Recognize the Dynamics of Your Industry

Understanding the specific demands that different industries place on real estate is vital to developing an effective strategy. Since consolidation decisions in postmerger integration are often made based on geographic or market factors, rather than on operational ones, the value of real estate assets can easily be overlooked. This inefficiency can be exacerbated in organizations where business units continue to make real estate decisions that are not integrated into an overall execution strategy.

There isn’t a “one-size-fits-all” approach to real-estate strategy across industries. Professional-services firms, on one hand, are often driven more by human capital concerns than other factors. As discussed above, a more flexible real estate function can accommodate evolving workforce management approaches. Banks, on the other hand, have particular consolidation issues: the dispersed nature of a financial institution’s corporate operations, branches, and data centers can result in a high level of redundancy in mergers. Institutions that align their real estate function with strategies for delivering banking services will ensure that a merger captures the full value of existing locations and meets consumer demand for retail-banking products.

Integrate Corporate Social Responsibility Efforts

Beyond the immediate financial impact of real estate decisions in M&A, executives should also be aware of other less obvious factors that can greatly affect brand and reputational value. As shareholders and the public look for greater corporate accountability, companies will face increasing public scrutiny on how they conduct business.

Specifically, executives should measure, monitor, and evaluate such factors as corporate social responsibility, carbon footprint and energy use, and sustainability programs. Moreover, the global market has largely erased geographic boundaries, and companies will need to comply with energy reporting and building standards that will be measured and regulated in these areas. By focusing on these issues now, companies have a unique opportunity to bolster their reputation and brand value by communicating the benefits of these efforts to consumers and shareholders alike. Companies can take advantage of tax credits for green building and energy reduction and also position themselves for global-trading opportunities in carbon credits and renewable energy certificates (RECs). With this approach, an organization can retain maximum financial flexibility while enhancing its brand, reputation, and earnings by considering these secondary effects.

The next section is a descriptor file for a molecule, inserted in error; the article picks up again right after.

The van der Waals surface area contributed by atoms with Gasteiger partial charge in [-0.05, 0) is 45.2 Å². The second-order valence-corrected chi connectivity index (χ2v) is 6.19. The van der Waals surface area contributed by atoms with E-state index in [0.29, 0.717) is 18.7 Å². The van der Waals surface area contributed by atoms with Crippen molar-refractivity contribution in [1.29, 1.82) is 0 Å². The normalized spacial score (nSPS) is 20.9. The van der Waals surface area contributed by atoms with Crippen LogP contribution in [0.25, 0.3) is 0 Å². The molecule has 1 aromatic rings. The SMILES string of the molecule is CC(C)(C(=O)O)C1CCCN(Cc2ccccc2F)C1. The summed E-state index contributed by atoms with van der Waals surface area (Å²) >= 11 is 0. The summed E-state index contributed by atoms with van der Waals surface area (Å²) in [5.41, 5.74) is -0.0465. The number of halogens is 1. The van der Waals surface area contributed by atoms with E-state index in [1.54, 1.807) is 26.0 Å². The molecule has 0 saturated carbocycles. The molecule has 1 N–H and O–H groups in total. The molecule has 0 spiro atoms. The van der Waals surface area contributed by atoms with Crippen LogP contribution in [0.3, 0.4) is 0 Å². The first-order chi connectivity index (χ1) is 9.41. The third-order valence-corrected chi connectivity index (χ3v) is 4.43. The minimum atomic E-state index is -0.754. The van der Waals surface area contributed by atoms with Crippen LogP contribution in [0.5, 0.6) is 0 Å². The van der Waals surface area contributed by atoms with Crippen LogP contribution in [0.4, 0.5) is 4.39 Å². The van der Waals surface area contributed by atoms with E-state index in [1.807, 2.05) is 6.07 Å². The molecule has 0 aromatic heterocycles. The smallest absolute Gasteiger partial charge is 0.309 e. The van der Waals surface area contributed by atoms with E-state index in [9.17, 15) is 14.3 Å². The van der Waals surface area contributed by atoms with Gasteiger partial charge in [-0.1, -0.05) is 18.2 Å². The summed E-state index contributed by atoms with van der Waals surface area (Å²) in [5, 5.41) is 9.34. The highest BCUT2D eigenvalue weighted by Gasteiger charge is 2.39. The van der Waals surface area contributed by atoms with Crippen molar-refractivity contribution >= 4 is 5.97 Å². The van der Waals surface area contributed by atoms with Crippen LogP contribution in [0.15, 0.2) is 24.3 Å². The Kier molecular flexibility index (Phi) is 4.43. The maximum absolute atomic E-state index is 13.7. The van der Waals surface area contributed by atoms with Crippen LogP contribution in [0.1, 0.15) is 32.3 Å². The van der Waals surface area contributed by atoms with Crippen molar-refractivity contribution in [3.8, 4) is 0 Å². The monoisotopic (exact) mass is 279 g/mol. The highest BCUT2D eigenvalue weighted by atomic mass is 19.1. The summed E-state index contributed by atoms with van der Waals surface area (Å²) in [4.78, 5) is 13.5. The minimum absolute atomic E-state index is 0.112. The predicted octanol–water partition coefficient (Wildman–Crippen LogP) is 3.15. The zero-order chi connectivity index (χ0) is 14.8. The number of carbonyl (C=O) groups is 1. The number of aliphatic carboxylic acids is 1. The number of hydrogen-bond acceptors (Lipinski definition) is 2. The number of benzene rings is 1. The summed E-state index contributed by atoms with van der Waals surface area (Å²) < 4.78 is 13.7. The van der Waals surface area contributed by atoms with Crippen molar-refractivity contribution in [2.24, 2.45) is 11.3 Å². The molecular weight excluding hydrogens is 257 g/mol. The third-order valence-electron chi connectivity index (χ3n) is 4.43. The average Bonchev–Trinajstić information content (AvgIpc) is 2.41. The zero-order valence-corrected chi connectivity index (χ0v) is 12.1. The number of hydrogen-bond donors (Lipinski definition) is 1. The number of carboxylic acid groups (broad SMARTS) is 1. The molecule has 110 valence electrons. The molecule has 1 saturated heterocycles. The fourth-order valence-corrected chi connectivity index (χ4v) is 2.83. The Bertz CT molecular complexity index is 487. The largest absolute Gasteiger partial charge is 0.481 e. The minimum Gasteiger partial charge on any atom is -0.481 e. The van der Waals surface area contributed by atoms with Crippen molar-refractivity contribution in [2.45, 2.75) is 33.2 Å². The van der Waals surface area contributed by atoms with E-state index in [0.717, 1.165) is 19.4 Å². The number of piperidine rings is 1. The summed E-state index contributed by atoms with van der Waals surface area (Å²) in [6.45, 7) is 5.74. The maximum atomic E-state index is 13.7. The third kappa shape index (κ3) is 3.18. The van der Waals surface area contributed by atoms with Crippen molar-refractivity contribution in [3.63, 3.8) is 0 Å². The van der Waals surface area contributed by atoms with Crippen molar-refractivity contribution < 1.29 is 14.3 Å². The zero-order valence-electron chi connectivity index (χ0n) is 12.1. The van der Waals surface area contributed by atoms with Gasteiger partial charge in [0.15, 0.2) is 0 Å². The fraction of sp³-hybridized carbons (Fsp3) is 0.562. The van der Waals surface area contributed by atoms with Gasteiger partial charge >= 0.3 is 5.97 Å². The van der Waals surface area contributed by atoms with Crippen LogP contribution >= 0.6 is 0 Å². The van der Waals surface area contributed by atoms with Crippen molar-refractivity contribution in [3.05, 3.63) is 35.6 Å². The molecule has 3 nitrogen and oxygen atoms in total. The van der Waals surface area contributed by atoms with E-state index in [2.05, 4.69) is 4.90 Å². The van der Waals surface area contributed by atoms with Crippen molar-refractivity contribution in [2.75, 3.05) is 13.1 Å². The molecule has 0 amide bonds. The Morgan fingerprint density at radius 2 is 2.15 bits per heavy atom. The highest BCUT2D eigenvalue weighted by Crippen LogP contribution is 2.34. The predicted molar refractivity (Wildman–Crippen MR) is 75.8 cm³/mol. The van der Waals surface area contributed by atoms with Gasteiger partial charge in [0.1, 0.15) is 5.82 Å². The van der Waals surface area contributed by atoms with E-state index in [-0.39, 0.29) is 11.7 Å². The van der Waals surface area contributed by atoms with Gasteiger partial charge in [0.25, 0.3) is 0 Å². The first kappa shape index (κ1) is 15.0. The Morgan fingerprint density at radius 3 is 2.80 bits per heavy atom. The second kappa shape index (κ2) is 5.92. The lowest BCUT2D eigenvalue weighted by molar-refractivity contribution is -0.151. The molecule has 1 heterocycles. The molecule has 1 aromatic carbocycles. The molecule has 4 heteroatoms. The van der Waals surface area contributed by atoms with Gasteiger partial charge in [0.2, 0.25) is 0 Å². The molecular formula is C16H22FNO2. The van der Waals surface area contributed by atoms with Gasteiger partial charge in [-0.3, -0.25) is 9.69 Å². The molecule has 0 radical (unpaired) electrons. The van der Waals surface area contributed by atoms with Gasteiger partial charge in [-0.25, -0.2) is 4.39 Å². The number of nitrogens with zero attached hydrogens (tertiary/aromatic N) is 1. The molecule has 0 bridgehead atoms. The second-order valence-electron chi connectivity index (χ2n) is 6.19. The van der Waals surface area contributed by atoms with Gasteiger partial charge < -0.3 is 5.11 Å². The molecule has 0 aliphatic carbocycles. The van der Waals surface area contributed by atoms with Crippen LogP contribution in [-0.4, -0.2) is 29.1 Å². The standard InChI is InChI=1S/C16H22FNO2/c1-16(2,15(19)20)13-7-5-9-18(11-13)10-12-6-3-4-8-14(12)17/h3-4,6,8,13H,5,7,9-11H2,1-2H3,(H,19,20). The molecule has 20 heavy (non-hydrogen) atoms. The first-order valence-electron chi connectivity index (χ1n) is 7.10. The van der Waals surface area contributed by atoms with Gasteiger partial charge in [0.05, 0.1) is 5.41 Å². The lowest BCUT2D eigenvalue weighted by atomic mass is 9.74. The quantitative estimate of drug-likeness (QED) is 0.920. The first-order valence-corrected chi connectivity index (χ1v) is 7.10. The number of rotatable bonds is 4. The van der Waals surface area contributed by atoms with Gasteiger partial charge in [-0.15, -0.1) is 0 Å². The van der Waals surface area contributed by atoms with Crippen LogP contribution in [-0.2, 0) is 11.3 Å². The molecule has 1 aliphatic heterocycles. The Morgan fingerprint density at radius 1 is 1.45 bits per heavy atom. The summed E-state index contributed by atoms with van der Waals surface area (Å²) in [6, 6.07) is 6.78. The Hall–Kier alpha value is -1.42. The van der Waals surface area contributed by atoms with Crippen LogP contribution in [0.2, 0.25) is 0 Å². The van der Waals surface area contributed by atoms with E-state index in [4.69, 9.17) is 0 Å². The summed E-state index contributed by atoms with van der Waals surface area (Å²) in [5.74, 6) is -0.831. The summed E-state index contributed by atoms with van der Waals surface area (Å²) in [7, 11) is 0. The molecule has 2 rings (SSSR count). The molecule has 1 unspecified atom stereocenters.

A large automaker’s experience of dealing with a proposed plant closure illustrates the value of addressing such issues proactively. The company’s closure plan would eliminate approximately 5,000 jobs, and local and national labor unions expressed concerns about the quality of replacement jobs that could be created through redevelopment. The state would also lose significant tax revenue over a two-year time frame. The facility had environmental and structural issues that needed to be addressed. To reduce the impact of the plan, the company established a public-private partnership and worked with state authorities to explore redevelopment options for the site and create replacement jobs. The resulting plan recommended a mix of commercial, light-industrial, and retail uses, and the automaker and the state created financial incentives and job programs to attract development and quality jobs.

Understand the Indirect Benefits of Real Estate

A comprehensive approach to real estate decisions must include elements that have an indirect impact on the bottom line. When assessing prospective locations, companies should consider such factors as access to high-quality executives and specialty labor pools (such as scientists or technologists), housing, education, transportation hubs and infrastructure, and the business and political environment. (See “Indirect Benefits,” right.)

As companies take advantage of M&A opportunities to innovate, the corporate real estate function should retain flexibility and develop new approaches to space utilization. Innovative workplace strategies for offices, plants and other facilities can play a crucial role in creating a work environment that promotes productivity and contributes to the retention of valued employees. The real estate function can also use technology to enable practices such as hoteling, telecommuting, and teleconferencing, which can help significantly reduce occupancy and travel costs.

It can take a merger or acquisition to force companies to devote the appropriate resources to managing their real estate portfolio proactively. Executives would be wise, however, to determine the value of their real estate assets, devise a long-term strategy, and elevate the role of real estate in a merger at the earliest stages of the discussion. Beyond contributing to the success of a deal, such measures could also help secure a competitive advantage and make a profound impact on the entire organization’s bottom line.